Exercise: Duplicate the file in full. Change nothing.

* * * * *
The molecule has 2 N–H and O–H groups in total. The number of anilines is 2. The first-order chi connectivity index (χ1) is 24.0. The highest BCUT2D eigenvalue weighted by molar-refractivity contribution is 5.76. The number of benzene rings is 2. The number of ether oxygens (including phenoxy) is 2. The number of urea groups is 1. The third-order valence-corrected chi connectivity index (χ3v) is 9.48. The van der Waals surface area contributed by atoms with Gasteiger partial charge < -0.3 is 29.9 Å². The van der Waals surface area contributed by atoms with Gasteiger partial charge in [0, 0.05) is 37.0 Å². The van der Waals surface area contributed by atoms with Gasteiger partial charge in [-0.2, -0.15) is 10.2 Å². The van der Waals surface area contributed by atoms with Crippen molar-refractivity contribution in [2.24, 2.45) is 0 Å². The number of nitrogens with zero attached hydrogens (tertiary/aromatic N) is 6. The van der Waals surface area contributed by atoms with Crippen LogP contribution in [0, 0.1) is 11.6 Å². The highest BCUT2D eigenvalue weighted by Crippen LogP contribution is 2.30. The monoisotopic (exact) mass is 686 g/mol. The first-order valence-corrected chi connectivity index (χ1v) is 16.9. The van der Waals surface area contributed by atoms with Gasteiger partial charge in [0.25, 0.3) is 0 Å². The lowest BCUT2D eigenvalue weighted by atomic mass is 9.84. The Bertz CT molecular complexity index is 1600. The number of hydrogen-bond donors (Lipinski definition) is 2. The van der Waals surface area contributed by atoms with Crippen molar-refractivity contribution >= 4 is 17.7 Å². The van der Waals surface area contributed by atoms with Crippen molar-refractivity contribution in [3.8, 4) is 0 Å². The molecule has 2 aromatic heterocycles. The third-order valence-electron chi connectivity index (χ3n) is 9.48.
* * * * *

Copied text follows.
The molecule has 2 N–H and O–H groups in total. The number of anilines is 2. The first-order chi connectivity index (χ1) is 24.0. The highest BCUT2D eigenvalue weighted by molar-refractivity contribution is 5.76. The number of benzene rings is 2. The number of ether oxygens (including phenoxy) is 2. The number of urea groups is 1. The third-order valence-corrected chi connectivity index (χ3v) is 9.48. The van der Waals surface area contributed by atoms with Gasteiger partial charge < -0.3 is 29.9 Å². The van der Waals surface area contributed by atoms with Gasteiger partial charge in [0, 0.05) is 37.0 Å². The van der Waals surface area contributed by atoms with Gasteiger partial charge in [-0.2, -0.15) is 10.2 Å². The van der Waals surface area contributed by atoms with Crippen molar-refractivity contribution in [2.24, 2.45) is 0 Å². The number of nitrogens with zero attached hydrogens (tertiary/aromatic N) is 6. The van der Waals surface area contributed by atoms with Crippen LogP contribution in [0, 0.1) is 11.6 Å². The highest BCUT2D eigenvalue weighted by Crippen LogP contribution is 2.30. The monoisotopic (exact) mass is 686 g/mol. The first-order valence-corrected chi connectivity index (χ1v) is 16.9. The van der Waals surface area contributed by atoms with Gasteiger partial charge in [0.25, 0.3) is 0 Å². The lowest BCUT2D eigenvalue weighted by atomic mass is 9.84. The Bertz CT molecular complexity index is 1600. The number of hydrogen-bond donors (Lipinski definition) is 2. The van der Waals surface area contributed by atoms with Crippen molar-refractivity contribution >= 4 is 17.7 Å². The van der Waals surface area contributed by atoms with Crippen molar-refractivity contribution in [3.8, 4) is 0 Å². The molecule has 2 aromatic heterocycles. The third-order valence-electron chi connectivity index (χ3n) is 9.48.